Random sampling

With co-mingling here to stay, MRFs will remain an integral part of the UK recycling scene. But how can they deliver the right quality of material? Will Simpson finds out if the proposed MRF Code of Practice sampling regime is up to the task

This article was taken from Issue 71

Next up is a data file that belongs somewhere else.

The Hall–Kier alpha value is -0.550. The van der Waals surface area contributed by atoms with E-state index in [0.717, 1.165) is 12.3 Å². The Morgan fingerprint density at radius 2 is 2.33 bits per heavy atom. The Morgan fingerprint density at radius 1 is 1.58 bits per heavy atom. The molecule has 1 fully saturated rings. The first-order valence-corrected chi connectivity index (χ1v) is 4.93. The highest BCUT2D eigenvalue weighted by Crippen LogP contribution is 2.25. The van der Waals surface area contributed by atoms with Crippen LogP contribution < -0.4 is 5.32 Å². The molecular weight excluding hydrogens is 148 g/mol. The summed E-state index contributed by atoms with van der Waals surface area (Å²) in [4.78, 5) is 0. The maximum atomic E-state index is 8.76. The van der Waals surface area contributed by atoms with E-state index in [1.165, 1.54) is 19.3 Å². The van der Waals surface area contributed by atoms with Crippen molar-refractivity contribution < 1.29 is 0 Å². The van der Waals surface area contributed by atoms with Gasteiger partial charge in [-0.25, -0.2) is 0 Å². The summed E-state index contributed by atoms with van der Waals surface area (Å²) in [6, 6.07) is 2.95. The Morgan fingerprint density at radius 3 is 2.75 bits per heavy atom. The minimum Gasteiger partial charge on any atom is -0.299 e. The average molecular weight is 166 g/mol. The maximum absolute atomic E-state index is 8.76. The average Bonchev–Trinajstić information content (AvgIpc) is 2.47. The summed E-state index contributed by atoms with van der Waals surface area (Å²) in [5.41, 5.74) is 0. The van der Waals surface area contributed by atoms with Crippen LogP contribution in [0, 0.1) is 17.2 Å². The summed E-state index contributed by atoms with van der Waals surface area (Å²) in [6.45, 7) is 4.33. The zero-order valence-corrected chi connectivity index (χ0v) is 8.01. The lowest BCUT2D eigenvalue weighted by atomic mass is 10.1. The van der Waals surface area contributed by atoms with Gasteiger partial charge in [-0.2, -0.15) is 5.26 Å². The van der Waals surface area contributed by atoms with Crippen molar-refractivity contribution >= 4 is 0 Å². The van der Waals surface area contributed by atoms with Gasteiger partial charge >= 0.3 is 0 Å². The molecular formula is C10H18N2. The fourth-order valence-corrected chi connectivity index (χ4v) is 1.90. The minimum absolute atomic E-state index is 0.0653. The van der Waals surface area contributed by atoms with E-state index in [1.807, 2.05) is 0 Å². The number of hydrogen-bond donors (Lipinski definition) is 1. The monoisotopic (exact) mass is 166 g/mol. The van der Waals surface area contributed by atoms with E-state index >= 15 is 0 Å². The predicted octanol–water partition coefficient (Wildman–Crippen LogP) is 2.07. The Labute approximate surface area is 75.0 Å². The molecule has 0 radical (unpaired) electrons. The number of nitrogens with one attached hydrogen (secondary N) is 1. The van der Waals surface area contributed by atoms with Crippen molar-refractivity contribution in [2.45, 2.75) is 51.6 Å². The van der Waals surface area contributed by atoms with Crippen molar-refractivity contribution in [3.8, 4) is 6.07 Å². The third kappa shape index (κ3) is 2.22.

The need to drive up the quality of recycled material in the UK has long been a concern for the sector. But what is the best way to go about it? Many have thought that the key to this would be government’s Material Recovery Facility (MRF) Code of Practice, which was finally published in draft form in January this year. At the time of writing, the proposals will make it mandatory for UK MRFs to test the quality of their inputs and outputs, though only those that process over 1,000 tonnes of dry recyclate per annum will be required to do this. Meanwhile, the document recommends that the sample sizes that operators test can be as low as 20 to 25 kilogrammes (kg). Some stakeholders have been far from impressed. “They’re not really serious”, says Ray Georgeson, Chief Executive of the Resource Association, the industry body that represents reprocessors (which ultimately have to deal with MRF material). “The lack of frequency and the small sample sizes will make it very easy for rogue operators to circumvent. There is no provision in the regulations for the Environment Agency (as the regulator) to make unannounced inspections of MRFs and there is not any agreement yet on how sampling is done, the volume of weights, frequencies and the degree of sophistication that might be needed in relation to different material streams.